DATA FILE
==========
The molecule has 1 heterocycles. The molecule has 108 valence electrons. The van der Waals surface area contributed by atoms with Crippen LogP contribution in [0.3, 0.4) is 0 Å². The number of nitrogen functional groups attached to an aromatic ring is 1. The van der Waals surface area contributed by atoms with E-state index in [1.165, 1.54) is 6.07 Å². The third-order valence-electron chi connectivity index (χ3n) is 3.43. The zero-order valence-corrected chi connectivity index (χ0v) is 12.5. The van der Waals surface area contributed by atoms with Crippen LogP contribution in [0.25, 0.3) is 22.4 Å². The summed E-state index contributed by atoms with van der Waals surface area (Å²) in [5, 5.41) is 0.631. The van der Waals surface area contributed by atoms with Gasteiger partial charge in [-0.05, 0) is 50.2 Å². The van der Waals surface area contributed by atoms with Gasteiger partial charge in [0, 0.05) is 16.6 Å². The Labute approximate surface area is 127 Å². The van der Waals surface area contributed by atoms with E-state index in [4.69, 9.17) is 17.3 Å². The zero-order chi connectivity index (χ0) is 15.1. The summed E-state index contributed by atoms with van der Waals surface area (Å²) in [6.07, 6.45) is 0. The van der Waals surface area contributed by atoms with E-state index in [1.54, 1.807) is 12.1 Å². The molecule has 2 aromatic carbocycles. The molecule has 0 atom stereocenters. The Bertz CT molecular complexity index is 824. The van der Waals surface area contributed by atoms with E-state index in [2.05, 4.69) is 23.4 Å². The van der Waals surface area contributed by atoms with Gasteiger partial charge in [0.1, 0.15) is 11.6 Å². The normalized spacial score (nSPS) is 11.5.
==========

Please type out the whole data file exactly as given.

The molecule has 1 heterocycles. The molecule has 108 valence electrons. The van der Waals surface area contributed by atoms with Crippen LogP contribution in [0.3, 0.4) is 0 Å². The number of nitrogen functional groups attached to an aromatic ring is 1. The van der Waals surface area contributed by atoms with E-state index in [1.165, 1.54) is 6.07 Å². The third-order valence-electron chi connectivity index (χ3n) is 3.43. The zero-order valence-corrected chi connectivity index (χ0v) is 12.5. The van der Waals surface area contributed by atoms with Crippen LogP contribution in [0.25, 0.3) is 22.4 Å². The summed E-state index contributed by atoms with van der Waals surface area (Å²) in [5, 5.41) is 0.631. The van der Waals surface area contributed by atoms with Gasteiger partial charge in [-0.05, 0) is 50.2 Å². The van der Waals surface area contributed by atoms with Gasteiger partial charge in [0, 0.05) is 16.6 Å². The Labute approximate surface area is 127 Å². The van der Waals surface area contributed by atoms with E-state index in [4.69, 9.17) is 17.3 Å². The zero-order chi connectivity index (χ0) is 15.1. The summed E-state index contributed by atoms with van der Waals surface area (Å²) in [6.07, 6.45) is 0. The van der Waals surface area contributed by atoms with E-state index in [1.54, 1.807) is 12.1 Å². The molecule has 2 aromatic carbocycles. The molecule has 0 atom stereocenters. The Bertz CT molecular complexity index is 824. The van der Waals surface area contributed by atoms with E-state index in [2.05, 4.69) is 23.4 Å². The van der Waals surface area contributed by atoms with Gasteiger partial charge in [0.1, 0.15) is 11.6 Å². The normalized spacial score (nSPS) is 11.5.